Why It Is Best to Introduce a Culture of Innovation Slowly
By Jeffrey Baumgartner
Innovation champions talk of the importance of dreaming up, developing and implementing big, bold and beautiful ideas. They say that any company can become innovative if its people would just think more like innovators, have big ideas and implement those ideas. In no time, an ordinary, non-innovative and moderately profitable company could be come an innovative hero like Tesla, Apple or Uber.
This vision sounds like a recipe for innovation utopia. In fact, it is a recipe for disaster. That's because it completely ignores human behaviour − a critical but often ignored component of corporate innovation.
To understand why it is almost impossible for a company to become a major innovator overnight, let us do a thought experiment. Imagine two companies: Erps, Inc and Kwerps, Inc. Both companies have been established for some years, are reasonably profitable (with room for improvement) and have decided they need to be more innovative.
The Story of Erps, Inc
Erps, Inc decide to do innovation big time. Senior management assign staff to be innovation managers, the company hires experts to advise them and everyone is encouraged to share ideas, especially big ideas. Before long, someone suggests a super creative idea that has the potential to be a breakthrough innovation. Management is at first reluctant. It is one thing to talk innovation, but quite another to actually do it. Nevertheless, they are reminded that being innovative requires implementation of innovative ideas and they approve the idea.
The idea, like all big innovations, involves change at the operational level as well as financial risk. It will cost time and money to implement. If it succeeds, Erps will profit in a big way. Success will also burnish their reputation as an innovative market leader But, if the big, innovative idea fails, that time and money will be partially or completely lost.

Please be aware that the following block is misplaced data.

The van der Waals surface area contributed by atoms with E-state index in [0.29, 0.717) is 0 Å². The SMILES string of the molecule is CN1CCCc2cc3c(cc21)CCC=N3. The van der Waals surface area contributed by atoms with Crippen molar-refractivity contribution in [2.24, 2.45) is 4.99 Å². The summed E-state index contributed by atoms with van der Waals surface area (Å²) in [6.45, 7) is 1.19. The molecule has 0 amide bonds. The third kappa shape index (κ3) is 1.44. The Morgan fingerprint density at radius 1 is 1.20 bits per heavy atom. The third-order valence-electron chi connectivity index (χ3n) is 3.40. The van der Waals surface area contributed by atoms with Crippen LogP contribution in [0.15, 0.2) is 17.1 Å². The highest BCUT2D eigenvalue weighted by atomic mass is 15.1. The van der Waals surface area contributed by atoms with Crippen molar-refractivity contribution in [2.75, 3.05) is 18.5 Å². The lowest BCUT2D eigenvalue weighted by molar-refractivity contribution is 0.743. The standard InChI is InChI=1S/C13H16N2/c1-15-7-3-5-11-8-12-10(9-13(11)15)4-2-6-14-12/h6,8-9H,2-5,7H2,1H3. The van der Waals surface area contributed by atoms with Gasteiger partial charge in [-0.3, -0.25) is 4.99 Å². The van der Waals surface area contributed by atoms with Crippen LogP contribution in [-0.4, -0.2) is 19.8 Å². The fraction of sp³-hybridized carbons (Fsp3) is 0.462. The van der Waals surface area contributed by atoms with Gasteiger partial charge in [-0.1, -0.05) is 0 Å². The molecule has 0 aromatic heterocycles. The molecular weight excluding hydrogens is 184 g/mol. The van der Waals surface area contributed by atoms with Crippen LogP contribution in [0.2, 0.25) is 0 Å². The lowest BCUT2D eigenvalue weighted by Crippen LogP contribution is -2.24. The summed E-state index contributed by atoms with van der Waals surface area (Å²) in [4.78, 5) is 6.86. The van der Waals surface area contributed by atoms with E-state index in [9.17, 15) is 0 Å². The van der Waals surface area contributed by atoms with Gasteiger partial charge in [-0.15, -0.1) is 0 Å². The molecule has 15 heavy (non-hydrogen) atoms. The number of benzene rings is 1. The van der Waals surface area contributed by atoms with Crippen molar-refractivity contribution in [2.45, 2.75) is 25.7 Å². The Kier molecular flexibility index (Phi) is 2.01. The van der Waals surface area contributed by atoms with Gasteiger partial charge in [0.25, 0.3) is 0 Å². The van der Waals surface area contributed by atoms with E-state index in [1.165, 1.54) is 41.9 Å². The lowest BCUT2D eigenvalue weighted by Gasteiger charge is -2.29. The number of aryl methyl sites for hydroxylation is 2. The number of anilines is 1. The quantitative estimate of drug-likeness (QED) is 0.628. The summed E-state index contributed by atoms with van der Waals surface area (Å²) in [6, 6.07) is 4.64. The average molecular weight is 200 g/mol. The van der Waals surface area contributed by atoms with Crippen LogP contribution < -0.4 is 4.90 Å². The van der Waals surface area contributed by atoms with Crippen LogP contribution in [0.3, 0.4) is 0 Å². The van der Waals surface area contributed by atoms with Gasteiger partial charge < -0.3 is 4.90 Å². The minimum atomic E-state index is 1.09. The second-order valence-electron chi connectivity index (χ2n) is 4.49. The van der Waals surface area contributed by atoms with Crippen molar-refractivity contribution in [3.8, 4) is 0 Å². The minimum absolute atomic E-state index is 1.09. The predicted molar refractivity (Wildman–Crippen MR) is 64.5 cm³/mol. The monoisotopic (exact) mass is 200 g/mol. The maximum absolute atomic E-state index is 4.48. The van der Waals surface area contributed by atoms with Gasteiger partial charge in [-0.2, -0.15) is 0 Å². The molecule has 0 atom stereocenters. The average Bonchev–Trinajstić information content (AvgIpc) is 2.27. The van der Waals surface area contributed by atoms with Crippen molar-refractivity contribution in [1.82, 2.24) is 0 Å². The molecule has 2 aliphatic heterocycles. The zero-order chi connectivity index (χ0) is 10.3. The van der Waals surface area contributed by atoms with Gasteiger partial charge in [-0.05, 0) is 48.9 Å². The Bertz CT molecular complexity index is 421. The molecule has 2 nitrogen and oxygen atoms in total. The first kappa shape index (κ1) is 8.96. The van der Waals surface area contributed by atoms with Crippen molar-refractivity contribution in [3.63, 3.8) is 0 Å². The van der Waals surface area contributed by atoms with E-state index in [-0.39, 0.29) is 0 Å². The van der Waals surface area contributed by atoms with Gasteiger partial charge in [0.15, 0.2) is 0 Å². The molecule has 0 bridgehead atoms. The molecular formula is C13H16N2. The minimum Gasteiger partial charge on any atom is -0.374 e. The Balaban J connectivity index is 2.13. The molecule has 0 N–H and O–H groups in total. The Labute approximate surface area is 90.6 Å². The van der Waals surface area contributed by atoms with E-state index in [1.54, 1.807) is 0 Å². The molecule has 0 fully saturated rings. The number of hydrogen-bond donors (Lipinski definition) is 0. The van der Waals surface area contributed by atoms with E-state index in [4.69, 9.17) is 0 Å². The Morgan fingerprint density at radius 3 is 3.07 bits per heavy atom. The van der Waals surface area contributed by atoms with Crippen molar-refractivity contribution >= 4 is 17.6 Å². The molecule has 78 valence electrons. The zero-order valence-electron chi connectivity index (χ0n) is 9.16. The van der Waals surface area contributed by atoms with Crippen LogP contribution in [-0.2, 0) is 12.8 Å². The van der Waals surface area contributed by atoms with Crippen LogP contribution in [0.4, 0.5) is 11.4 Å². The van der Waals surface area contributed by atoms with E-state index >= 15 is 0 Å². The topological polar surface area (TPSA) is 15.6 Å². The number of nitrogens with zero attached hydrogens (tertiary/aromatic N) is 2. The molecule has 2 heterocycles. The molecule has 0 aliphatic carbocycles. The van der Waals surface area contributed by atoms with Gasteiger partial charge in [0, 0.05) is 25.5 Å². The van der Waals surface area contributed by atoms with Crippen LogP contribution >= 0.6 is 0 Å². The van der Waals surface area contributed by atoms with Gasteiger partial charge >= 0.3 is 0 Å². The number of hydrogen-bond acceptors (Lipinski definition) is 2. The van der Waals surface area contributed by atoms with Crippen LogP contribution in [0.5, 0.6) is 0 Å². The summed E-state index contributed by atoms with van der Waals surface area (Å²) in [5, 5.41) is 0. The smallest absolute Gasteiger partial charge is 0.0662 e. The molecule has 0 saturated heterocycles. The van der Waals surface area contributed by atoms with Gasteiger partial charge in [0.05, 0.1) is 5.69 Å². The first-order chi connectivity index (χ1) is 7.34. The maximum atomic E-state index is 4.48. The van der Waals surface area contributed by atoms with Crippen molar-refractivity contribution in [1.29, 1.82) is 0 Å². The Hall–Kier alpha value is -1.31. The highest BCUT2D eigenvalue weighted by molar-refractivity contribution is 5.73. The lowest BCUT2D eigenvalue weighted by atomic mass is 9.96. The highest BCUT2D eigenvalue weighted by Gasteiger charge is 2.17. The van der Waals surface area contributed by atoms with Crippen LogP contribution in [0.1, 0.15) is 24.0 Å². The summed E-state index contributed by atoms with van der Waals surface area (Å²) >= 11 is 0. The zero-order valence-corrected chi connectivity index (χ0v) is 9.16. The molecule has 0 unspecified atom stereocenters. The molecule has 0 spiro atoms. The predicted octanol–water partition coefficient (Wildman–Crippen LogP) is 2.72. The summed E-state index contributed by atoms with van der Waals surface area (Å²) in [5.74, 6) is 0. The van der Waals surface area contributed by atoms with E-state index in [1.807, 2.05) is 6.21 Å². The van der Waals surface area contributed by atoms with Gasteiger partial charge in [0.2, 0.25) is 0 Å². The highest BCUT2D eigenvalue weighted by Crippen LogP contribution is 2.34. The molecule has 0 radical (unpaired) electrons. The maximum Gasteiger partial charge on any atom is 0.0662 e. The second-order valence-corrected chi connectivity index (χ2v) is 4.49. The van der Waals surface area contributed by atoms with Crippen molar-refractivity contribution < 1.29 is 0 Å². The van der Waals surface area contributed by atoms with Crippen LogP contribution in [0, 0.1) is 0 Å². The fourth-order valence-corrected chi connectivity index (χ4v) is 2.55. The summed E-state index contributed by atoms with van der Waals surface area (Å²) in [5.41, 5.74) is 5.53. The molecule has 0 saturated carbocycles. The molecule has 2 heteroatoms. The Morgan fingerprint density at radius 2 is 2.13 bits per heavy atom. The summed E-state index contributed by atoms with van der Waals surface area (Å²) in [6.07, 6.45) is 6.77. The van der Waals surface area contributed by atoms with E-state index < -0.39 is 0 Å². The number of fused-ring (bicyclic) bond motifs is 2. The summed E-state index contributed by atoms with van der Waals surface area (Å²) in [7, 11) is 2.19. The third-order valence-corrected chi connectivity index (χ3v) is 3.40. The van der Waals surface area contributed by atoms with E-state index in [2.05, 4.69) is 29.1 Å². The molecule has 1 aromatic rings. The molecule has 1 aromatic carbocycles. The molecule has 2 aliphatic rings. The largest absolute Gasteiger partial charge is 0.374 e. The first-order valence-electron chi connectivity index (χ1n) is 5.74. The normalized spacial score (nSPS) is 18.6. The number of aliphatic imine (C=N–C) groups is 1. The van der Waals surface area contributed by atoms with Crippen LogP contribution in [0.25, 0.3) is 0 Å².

At the employee level, the concern will be less about the risk and more about the operational change. People do not like being told they have to change the way they work.. This is particularly true of people who have been in a relatively unchanging company; the rare people who like change and uncertainty tend to work in more dynamic organisations. As a result, there will be employee-level resistance to the big idea. And that increases the likelihood of failure. If employees do not want the idea to succeed, they are unlikely to work hard to make it succeed.
The idea need not fail completely. Big, breakthrough ideas tend to be complex, with multiple components to their implementation and success. For example, if the idea incorporates new technology, that technology may not work as expected, which will mean trying alternative technologies and investing in those trials.
At any point in its development, management may decide the idea is not working and opt to kill it. The idea may simply go too far over budget and no longer be financially viable.
As a result, the idea is likely to fail either partially or completely. Now, you might argue that innovation means celebrating failure, learning from our mistakes and innovating again. Whether you are right or not, does not really matter. Think about the management team at Erps. They have tried to embrace innovation. They tried a really innovative idea. The idea met with lots of resistance and failed. Moreover, they have taken a big financial hit from the failure and employees are unhappy. Do you really think managers will say, "By golly, you are right! We need to celebrate failure and keep trying until we succeed or it bankrupts us! And so what if the employees are miserable."